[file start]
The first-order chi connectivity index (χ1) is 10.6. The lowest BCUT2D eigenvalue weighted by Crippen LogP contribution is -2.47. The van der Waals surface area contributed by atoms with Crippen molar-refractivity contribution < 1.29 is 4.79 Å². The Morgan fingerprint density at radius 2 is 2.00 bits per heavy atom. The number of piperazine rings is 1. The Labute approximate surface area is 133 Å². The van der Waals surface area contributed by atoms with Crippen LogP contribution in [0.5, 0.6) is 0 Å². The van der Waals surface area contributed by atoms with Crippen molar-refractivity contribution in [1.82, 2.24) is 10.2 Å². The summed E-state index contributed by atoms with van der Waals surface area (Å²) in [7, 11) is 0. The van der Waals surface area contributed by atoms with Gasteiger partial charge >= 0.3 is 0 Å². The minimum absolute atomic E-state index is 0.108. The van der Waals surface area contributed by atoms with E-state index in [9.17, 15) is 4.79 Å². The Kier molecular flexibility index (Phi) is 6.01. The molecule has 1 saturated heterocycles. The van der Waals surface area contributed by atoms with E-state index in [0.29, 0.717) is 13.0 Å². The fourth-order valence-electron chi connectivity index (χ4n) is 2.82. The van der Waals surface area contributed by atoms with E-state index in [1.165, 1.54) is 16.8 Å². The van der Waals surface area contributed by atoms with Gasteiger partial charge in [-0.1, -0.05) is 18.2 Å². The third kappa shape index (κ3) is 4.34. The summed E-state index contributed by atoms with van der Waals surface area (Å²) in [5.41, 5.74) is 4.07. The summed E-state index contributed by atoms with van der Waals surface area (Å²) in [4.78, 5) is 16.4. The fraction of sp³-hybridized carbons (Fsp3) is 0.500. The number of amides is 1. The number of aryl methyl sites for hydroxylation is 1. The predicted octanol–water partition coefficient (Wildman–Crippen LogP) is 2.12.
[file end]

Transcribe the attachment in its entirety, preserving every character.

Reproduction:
The first-order chi connectivity index (χ1) is 10.6. The lowest BCUT2D eigenvalue weighted by Crippen LogP contribution is -2.47. The van der Waals surface area contributed by atoms with Crippen molar-refractivity contribution < 1.29 is 4.79 Å². The Morgan fingerprint density at radius 2 is 2.00 bits per heavy atom. The number of piperazine rings is 1. The Labute approximate surface area is 133 Å². The van der Waals surface area contributed by atoms with Crippen LogP contribution in [0.5, 0.6) is 0 Å². The van der Waals surface area contributed by atoms with Crippen molar-refractivity contribution in [1.82, 2.24) is 10.2 Å². The summed E-state index contributed by atoms with van der Waals surface area (Å²) in [7, 11) is 0. The van der Waals surface area contributed by atoms with Gasteiger partial charge >= 0.3 is 0 Å². The minimum absolute atomic E-state index is 0.108. The van der Waals surface area contributed by atoms with E-state index in [9.17, 15) is 4.79 Å². The Kier molecular flexibility index (Phi) is 6.01. The molecule has 1 saturated heterocycles. The van der Waals surface area contributed by atoms with E-state index in [0.29, 0.717) is 13.0 Å². The fourth-order valence-electron chi connectivity index (χ4n) is 2.82. The van der Waals surface area contributed by atoms with E-state index in [1.165, 1.54) is 16.8 Å². The van der Waals surface area contributed by atoms with Gasteiger partial charge in [-0.1, -0.05) is 18.2 Å². The third kappa shape index (κ3) is 4.34. The summed E-state index contributed by atoms with van der Waals surface area (Å²) in [5.41, 5.74) is 4.07. The summed E-state index contributed by atoms with van der Waals surface area (Å²) in [4.78, 5) is 16.4. The fraction of sp³-hybridized carbons (Fsp3) is 0.500. The number of amides is 1. The number of aryl methyl sites for hydroxylation is 1. The predicted octanol–water partition coefficient (Wildman–Crippen LogP) is 2.12.